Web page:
Published by Inge Geerdens, on 15/11/2014
In this series of posts, Influencers explain how their career paths might have changed. Read all the stories here and write your own (please include the hashtag #RoadNotTaken in the body of your post).
I became an entrepreneur by accident. I grew up in a very traditional family. My father was a teacher and my mother a social assistant. They taught me that with the right degree, I would be able to find a decent job, working under a decent boss. Preferably I’d find a job as a teacher, since staying at home during school holidays would make life much easier. Or maybe within the European Union, as I was graduating at a time when the EU in Brussels was booming.
Despite my parents’ best efforts I wasn’t really motivated at school. I managed to pass all exams, but barely. Studying was really not my cup of tea. Luckily, working was. Both before and after graduating, I worked hard at whatever job I had at that moment. People could count on me. I was always on time, stayed until everything was finished and was available when a last-minute replacement was needed.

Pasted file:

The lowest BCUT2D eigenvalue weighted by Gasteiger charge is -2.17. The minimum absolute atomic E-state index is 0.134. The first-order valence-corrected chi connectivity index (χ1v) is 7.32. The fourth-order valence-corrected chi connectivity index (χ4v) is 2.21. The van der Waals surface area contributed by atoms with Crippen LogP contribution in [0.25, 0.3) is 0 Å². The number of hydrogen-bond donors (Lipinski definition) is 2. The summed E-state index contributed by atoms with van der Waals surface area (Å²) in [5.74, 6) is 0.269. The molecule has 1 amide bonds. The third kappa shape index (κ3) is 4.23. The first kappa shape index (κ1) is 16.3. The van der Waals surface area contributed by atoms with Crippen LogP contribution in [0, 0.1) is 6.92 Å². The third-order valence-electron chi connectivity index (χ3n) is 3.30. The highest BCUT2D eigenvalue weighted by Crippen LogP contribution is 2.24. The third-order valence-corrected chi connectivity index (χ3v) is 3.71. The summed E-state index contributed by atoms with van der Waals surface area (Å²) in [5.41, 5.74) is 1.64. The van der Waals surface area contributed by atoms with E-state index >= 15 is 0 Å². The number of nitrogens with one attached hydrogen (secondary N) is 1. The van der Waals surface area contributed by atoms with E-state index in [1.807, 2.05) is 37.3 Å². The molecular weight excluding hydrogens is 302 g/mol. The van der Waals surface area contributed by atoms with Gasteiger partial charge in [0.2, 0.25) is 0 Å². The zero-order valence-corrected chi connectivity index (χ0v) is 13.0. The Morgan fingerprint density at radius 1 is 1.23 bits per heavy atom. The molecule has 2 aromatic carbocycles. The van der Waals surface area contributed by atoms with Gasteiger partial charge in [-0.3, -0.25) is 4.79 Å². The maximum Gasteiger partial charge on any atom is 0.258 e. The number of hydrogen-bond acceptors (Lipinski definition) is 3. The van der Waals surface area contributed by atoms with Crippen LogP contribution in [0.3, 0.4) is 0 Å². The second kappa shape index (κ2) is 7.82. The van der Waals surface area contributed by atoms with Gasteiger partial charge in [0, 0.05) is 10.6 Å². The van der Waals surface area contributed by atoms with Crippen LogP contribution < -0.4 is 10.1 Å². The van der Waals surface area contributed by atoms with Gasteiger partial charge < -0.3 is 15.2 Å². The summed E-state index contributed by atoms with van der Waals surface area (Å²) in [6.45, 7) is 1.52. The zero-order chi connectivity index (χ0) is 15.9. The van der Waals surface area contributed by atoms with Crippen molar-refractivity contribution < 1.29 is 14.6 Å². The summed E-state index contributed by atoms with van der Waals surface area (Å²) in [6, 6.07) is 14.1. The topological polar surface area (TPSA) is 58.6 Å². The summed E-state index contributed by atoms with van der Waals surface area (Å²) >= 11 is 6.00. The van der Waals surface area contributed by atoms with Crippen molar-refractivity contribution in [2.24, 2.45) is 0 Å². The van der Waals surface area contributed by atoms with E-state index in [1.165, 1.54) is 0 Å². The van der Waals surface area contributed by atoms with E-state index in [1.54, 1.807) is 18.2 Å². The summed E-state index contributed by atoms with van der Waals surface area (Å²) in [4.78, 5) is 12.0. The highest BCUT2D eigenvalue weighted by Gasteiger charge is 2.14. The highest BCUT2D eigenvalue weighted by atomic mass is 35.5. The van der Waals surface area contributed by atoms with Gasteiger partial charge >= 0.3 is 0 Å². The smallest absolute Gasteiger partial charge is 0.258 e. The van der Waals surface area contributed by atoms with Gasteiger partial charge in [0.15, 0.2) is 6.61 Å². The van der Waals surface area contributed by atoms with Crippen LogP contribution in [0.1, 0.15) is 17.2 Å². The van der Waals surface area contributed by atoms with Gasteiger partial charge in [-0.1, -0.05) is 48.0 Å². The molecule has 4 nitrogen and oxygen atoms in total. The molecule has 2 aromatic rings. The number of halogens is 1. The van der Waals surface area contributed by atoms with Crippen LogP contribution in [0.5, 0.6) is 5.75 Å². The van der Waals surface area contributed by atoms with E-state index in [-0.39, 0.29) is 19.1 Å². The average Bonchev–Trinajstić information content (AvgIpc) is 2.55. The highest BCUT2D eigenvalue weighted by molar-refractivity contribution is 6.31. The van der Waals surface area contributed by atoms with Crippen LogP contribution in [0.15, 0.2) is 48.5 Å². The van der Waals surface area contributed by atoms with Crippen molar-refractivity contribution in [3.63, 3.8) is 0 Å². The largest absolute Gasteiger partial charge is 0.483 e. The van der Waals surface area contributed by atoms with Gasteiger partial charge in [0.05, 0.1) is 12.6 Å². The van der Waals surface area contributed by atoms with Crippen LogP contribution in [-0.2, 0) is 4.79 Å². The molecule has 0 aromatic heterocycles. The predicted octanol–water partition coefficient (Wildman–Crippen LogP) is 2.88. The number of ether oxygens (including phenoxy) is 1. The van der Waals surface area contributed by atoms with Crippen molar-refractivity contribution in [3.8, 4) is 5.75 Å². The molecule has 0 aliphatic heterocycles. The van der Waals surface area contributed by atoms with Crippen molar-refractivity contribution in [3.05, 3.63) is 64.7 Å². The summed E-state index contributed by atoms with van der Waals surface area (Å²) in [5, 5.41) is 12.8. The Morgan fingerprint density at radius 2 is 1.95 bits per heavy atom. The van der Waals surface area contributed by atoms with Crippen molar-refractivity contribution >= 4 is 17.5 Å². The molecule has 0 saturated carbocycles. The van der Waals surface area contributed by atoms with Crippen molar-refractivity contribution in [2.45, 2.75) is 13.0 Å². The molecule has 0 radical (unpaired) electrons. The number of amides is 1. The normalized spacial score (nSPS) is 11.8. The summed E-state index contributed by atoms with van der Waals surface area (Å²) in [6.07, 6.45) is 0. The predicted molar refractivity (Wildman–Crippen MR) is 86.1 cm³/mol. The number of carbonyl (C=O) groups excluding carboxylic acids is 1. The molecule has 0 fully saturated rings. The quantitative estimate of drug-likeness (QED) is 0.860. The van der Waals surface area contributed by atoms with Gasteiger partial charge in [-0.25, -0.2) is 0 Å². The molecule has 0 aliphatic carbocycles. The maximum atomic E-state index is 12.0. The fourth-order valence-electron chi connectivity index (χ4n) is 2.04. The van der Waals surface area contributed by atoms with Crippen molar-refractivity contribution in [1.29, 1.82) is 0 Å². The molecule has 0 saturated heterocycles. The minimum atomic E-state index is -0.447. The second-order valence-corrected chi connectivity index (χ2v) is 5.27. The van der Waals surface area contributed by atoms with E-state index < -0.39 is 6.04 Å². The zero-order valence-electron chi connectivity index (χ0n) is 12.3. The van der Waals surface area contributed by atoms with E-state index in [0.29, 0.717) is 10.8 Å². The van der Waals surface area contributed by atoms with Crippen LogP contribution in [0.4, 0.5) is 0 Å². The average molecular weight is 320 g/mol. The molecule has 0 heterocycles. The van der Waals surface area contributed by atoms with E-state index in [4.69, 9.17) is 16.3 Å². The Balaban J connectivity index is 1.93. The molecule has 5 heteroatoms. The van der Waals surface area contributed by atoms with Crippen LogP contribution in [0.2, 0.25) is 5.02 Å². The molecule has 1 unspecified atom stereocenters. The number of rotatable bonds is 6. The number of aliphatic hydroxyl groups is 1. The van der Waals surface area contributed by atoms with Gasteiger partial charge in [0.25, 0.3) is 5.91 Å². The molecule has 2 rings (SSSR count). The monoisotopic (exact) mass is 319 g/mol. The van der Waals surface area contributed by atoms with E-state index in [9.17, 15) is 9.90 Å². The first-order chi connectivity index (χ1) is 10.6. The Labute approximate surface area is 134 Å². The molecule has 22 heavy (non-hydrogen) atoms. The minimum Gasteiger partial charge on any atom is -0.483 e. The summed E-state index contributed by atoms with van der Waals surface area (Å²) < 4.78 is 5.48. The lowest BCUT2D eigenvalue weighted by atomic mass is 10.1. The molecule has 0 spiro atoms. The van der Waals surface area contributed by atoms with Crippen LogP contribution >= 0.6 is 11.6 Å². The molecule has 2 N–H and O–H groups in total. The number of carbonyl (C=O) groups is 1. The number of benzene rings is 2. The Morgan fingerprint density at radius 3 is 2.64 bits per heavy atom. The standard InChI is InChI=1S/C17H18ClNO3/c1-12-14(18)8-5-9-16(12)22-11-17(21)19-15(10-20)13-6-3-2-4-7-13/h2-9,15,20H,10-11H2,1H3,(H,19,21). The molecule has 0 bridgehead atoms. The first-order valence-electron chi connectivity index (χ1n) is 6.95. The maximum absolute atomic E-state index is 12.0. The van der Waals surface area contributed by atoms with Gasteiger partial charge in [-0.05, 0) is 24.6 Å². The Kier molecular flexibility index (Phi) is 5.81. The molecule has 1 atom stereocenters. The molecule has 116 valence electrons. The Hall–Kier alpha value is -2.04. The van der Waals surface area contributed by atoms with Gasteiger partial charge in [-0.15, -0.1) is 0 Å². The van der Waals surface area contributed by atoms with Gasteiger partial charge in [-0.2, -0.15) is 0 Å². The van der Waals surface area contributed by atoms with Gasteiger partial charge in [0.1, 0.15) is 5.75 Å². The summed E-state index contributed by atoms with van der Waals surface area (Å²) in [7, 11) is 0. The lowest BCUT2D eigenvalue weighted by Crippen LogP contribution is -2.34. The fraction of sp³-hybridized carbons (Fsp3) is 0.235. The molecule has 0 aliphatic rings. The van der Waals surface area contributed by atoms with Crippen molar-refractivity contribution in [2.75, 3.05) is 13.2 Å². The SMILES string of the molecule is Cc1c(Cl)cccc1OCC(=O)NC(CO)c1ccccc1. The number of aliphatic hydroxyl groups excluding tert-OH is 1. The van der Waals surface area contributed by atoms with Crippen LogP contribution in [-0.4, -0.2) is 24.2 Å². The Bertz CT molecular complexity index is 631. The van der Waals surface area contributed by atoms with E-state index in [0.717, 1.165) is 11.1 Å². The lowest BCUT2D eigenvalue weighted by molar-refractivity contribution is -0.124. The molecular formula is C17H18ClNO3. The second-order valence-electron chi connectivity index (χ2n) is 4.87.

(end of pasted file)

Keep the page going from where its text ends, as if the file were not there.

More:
Some time after getting my degree, I started doing research for recruitment in a smaller company. I loved it. I loved taking care of assignments, making sure I found the right information for my customers. I never complained about the working hours, even when having to show up early or stay late. I was willing to do whatever it took to make sure I was doing the best job possible. I was happy and so were the clients.
And then I was fired. Not because I wasn’t doing a good job, but because I was bad at office politics.
That was the moment I decided to take a different road. I didn’t want to work for a boss ever again. I became a freelancer and continued working in the recruitment sector. It wasn’t hard to find enough work, since the customers that knew me from my previous job were very happy to hire me for their assignments. The assignments kept pouring in, so after a few years I hired some co-workers. To manage the recruitment of my own candidates better, I created an internal software program. Customers heard about it, and asked if they could use the tool as well. This resulted in me starting a new company, CVWarehouse, the one I am currently managing after selling the first.
“Entrepreneurship” was a word I had never heard of before my twenties. I just loved working and wanted to be the best in what I did. And somehow, my path turned out to be that of an entrepreneur. And I am very grateful it did!
How about you? Did you stick to a plan, or did faith and/or coincidences decide your path for you?
Photo: unsplash / LinkedIn
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